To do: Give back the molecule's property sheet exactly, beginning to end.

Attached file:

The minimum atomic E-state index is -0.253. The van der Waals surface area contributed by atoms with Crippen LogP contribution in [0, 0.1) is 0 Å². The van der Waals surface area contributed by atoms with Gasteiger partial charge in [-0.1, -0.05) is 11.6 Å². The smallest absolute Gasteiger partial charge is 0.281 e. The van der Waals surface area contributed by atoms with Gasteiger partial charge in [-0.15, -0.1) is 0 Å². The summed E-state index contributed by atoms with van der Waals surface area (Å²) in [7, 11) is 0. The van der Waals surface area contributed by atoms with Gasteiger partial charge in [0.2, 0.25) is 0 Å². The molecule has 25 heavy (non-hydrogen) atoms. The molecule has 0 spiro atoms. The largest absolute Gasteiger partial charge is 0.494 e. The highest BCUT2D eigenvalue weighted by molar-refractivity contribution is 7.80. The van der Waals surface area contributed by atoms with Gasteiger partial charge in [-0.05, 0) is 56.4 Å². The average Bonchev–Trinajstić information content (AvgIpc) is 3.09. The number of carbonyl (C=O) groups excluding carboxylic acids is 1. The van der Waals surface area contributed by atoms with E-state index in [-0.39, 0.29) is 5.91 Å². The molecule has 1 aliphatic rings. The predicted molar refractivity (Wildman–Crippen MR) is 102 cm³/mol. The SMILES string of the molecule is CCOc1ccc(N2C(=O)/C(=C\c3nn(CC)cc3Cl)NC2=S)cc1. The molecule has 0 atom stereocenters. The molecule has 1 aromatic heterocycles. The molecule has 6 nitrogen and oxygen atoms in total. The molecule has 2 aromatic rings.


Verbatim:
The minimum atomic E-state index is -0.253. The van der Waals surface area contributed by atoms with Crippen LogP contribution in [0, 0.1) is 0 Å². The van der Waals surface area contributed by atoms with Gasteiger partial charge in [-0.1, -0.05) is 11.6 Å². The smallest absolute Gasteiger partial charge is 0.281 e. The van der Waals surface area contributed by atoms with Gasteiger partial charge in [-0.15, -0.1) is 0 Å². The summed E-state index contributed by atoms with van der Waals surface area (Å²) in [7, 11) is 0. The van der Waals surface area contributed by atoms with Gasteiger partial charge in [0.2, 0.25) is 0 Å². The molecule has 25 heavy (non-hydrogen) atoms. The molecule has 0 spiro atoms. The largest absolute Gasteiger partial charge is 0.494 e. The highest BCUT2D eigenvalue weighted by molar-refractivity contribution is 7.80. The van der Waals surface area contributed by atoms with Gasteiger partial charge in [-0.05, 0) is 56.4 Å². The average Bonchev–Trinajstić information content (AvgIpc) is 3.09. The number of carbonyl (C=O) groups excluding carboxylic acids is 1. The van der Waals surface area contributed by atoms with E-state index in [-0.39, 0.29) is 5.91 Å². The molecule has 1 aliphatic rings. The predicted molar refractivity (Wildman–Crippen MR) is 102 cm³/mol. The SMILES string of the molecule is CCOc1ccc(N2C(=O)/C(=C\c3nn(CC)cc3Cl)NC2=S)cc1. The molecule has 0 atom stereocenters. The molecule has 1 aromatic heterocycles. The molecule has 6 nitrogen and oxygen atoms in total. The molecule has 2 aromatic rings.